US Response to Relative Decline

A handout picture released by the US Nav

As of writing, US power is increasing relative to its rivals. However, it is quite likely that American primacy will give way to a multipolar world in a few decades. What should US grand-strategy be when it goes into relative decline? How should the United States respond as China begins to approach the US in military power?

The status quo features a US military presence on the Korean peninsula, and all over insular Indo-Pacific: Taiwan, Japan, Guam, the Philippines, Marshall Islands, Australia, Singapore, and Diego Garcia. As the US goes into relative decline, its ability to successfully deter China in its immediate vicinity (Korea, Taiwan, coastal China) will decline faster than further away from the center of Chinese power (Singapore, Australia, Persian Gulf, Indian Ocean, Atlantic, and the Pacific). This is because China will only close in on the US if it masters advanced weapons systems built around precision guided munitions. US aircraft carriers in China’s vicinity will be exposed to hypersonic cruise missiles launched from Chinese territory where the Chinese control the airspace, and against which US’ theatre missile defences will be ineffective at best. Indeed, all major US military assets in this region will be exposed to Chinese firepower. Basically, the American presence will need to be withdrawn away from China’s vicinity, at least beyond the First Island Chain. This is part of the reason the US is planning to expand the military base at Darwin, Australia.

The American presence on the Korean peninsula will be negotiated when the North Korean  regime collapses and the country is reunited. China is likely to push for closer ties with a unified Korea, and a political resolution of the crisis whereby the US withdraws from the peninsula and China respects the independence and autonomy of Korea. If the North Korean regime collapses soon, the US might be able to keep Korea in its sphere of influence and maintain its military presence. If it collapses when China is strong, a US insistence of the military status quo on the Korean peninsula is likely to lead to a repeat of the Korean War. In either case, the coming conflict over the Korean question is likely to jumpstart a cold war in earnest. The question is not whether but how long is extended deterrence possible on the Korean peninsula?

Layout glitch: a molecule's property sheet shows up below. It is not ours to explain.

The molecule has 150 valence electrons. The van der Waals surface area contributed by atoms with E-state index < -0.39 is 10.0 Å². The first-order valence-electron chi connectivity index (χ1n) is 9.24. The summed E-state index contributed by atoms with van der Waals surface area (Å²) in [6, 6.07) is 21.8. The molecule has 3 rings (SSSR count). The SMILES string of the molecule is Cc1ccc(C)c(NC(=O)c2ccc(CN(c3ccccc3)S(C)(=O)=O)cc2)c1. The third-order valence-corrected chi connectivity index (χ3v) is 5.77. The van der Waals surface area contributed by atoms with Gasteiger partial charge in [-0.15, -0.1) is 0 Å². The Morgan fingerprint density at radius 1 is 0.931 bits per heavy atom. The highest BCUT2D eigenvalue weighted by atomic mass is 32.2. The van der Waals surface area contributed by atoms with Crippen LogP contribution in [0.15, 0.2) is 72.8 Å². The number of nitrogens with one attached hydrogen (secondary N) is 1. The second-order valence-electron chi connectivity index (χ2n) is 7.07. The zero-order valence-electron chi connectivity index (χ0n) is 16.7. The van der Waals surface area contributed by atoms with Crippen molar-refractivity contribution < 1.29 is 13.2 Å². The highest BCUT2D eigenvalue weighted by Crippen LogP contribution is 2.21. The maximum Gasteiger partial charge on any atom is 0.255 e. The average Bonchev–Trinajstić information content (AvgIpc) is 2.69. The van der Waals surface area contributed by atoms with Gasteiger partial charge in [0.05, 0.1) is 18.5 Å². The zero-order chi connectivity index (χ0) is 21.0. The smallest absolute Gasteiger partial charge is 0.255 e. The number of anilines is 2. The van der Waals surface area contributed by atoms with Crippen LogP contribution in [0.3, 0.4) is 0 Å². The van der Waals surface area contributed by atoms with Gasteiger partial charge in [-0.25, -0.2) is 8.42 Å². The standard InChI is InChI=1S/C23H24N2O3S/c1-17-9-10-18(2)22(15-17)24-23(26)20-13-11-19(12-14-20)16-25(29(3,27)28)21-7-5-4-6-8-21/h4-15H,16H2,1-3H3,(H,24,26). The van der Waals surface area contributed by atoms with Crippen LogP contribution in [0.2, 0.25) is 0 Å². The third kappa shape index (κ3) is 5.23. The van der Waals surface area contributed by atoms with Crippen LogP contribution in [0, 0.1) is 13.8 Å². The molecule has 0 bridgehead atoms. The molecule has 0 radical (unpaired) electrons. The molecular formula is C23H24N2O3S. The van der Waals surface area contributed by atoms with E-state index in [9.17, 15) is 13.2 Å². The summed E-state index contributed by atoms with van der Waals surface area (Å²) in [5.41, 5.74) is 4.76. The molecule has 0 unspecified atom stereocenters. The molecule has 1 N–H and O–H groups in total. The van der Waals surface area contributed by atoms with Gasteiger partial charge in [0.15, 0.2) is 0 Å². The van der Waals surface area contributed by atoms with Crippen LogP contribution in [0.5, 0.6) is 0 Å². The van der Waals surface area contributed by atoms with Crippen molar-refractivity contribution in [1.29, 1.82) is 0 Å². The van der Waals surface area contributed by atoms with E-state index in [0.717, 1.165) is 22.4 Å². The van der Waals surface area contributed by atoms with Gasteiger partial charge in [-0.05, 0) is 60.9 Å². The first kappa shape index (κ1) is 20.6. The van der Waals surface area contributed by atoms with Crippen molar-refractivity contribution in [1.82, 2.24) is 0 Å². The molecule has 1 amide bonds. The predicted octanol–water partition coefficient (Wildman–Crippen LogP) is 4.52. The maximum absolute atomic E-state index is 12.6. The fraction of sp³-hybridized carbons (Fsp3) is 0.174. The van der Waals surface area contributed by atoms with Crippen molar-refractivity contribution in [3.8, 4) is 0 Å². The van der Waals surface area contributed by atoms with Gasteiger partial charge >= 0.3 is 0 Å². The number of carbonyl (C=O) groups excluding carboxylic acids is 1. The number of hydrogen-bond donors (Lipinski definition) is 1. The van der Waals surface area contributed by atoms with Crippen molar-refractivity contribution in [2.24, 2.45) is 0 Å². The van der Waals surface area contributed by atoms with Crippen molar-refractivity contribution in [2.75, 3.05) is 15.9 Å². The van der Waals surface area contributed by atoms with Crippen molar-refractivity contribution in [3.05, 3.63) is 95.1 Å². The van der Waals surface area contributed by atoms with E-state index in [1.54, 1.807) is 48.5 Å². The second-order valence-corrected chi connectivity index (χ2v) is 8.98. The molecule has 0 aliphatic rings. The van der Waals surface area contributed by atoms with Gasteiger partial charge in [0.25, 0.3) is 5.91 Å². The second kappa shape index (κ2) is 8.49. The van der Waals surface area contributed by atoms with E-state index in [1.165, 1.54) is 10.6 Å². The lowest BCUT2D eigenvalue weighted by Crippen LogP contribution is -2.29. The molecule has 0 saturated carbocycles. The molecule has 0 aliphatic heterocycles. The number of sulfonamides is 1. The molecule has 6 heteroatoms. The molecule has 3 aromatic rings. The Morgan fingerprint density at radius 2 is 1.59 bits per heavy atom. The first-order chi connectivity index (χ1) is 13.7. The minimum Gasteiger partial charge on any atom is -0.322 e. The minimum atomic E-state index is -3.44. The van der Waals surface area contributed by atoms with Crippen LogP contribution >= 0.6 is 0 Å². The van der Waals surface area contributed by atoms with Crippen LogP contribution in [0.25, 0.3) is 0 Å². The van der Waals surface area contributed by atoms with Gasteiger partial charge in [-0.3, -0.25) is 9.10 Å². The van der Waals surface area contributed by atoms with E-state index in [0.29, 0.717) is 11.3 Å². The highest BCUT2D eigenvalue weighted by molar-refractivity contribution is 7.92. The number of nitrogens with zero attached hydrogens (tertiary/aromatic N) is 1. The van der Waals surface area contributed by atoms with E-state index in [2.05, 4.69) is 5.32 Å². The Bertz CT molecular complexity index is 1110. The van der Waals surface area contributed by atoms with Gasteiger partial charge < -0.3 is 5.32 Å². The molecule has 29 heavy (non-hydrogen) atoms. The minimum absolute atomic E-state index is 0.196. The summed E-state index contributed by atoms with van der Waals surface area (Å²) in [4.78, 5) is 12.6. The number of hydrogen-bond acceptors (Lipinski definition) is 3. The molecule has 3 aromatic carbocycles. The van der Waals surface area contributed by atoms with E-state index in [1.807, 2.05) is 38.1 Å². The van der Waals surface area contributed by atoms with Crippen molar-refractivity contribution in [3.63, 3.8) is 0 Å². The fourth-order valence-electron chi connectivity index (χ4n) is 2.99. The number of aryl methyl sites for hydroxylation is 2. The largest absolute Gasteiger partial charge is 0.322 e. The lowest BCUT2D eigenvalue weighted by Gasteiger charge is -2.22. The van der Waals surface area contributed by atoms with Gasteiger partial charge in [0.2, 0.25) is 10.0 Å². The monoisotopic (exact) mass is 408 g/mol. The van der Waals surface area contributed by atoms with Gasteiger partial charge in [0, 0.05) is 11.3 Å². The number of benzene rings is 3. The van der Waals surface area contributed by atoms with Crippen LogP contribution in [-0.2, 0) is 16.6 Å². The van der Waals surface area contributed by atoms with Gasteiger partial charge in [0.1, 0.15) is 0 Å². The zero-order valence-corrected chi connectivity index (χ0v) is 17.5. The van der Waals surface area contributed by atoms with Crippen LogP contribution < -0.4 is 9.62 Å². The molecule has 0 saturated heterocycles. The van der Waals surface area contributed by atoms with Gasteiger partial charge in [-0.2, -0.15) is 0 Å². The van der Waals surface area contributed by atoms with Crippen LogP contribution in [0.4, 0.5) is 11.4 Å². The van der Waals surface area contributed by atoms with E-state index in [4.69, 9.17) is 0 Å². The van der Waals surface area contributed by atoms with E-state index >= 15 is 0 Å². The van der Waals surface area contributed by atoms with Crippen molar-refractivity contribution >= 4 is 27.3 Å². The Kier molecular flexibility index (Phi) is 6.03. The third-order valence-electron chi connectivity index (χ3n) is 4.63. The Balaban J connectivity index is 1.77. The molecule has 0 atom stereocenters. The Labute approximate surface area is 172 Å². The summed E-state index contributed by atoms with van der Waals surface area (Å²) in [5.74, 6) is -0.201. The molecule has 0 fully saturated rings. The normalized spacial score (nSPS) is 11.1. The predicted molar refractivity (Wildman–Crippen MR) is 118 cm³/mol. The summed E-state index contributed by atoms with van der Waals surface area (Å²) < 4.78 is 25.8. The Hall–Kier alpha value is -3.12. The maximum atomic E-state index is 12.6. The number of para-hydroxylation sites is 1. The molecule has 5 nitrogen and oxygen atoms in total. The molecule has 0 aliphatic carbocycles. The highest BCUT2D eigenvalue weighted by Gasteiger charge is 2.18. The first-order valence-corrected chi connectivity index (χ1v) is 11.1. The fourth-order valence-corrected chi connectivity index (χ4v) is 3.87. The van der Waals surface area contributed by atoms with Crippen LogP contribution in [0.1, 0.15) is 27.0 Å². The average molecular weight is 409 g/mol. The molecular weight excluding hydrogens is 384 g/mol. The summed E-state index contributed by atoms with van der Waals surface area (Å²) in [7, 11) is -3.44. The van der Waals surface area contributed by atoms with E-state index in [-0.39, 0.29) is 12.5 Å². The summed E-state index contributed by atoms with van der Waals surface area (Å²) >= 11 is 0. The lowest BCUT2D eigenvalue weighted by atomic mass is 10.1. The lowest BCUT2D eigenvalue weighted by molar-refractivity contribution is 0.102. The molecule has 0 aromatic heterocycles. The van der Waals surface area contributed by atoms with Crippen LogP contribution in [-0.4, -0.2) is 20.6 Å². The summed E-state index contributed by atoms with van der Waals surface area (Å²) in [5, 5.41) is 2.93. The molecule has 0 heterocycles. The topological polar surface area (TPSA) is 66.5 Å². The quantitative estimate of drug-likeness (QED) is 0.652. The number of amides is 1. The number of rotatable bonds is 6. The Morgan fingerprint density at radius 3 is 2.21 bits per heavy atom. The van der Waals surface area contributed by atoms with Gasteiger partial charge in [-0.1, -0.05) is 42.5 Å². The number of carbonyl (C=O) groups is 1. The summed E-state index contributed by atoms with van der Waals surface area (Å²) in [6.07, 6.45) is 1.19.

Similarly, US presence in Taiwan is awfully close to the Chinese mainland. Taiwan will at some point become indefensible. China is likely to seek peaceful reunification, perhaps letting the island survive as an autonomous political entity, as along as US forces leave the island. This transfer of suzerainty is likely to occur after Taiwan begins to fear that the US would be unwilling and/or unable to protect it from China. A peaceful unification with the mainland – that allows Taiwan to maintain much of its autonomy – will begin to seem much more attractive than continued defiance of China with the attendant risk of becoming the site of an Air-Sea battle between the colossi. The US is unlikely to oppose a peaceful resolution. On the other hand, as long as US forces based on the island can deter a Chinese invasion, the US will not allow a forcible reunification.

When Great Britain went into relative decline from 1895, she responded by concentrating her attention to the biggest threat to her survival – Germany. She resolved all her outstanding issues with other great powers. She signed a strategic alliance with France, sought the friendship of the United States, and even started a diplomatic charm offensive aimed at Czarist Russia. She let France take over the protection of the Western Mediterranean, conceded the Western Hemisphere to the United States, and accommodated a rising Japan in Northeast Asia. This strategy brought Great Britain’s commitments in line with her capabilities, and maximized her alliance partners. With the First World War looming over the horizon, she had secured the neutrality or strategic partnership of all other great powers. It is hard to think of a better response to relative decline.

When the US goes into relative decline and a multipolar world emerges, it ought to do the same: bring its commitments in line with capabilities, secure the alliance or neutrality of the other great powers, extricate itself from regions of secondary importance, and concentrate its attention on the biggest challenge to US’ power position. Indeed, the United States will encourage its great power allies – Japan, India, EU, (if either emerges as a great power) and perhaps even Russia – to militarize as it moves to focus on the greatest challenge to US primacy. The US will cede some of the responsibility of protecting the Western Pacific to Japan, share the cost of protecting the Atlantic and the Mediterranean with the EU, while India shares in the responsibility of securing the Indian Ocean.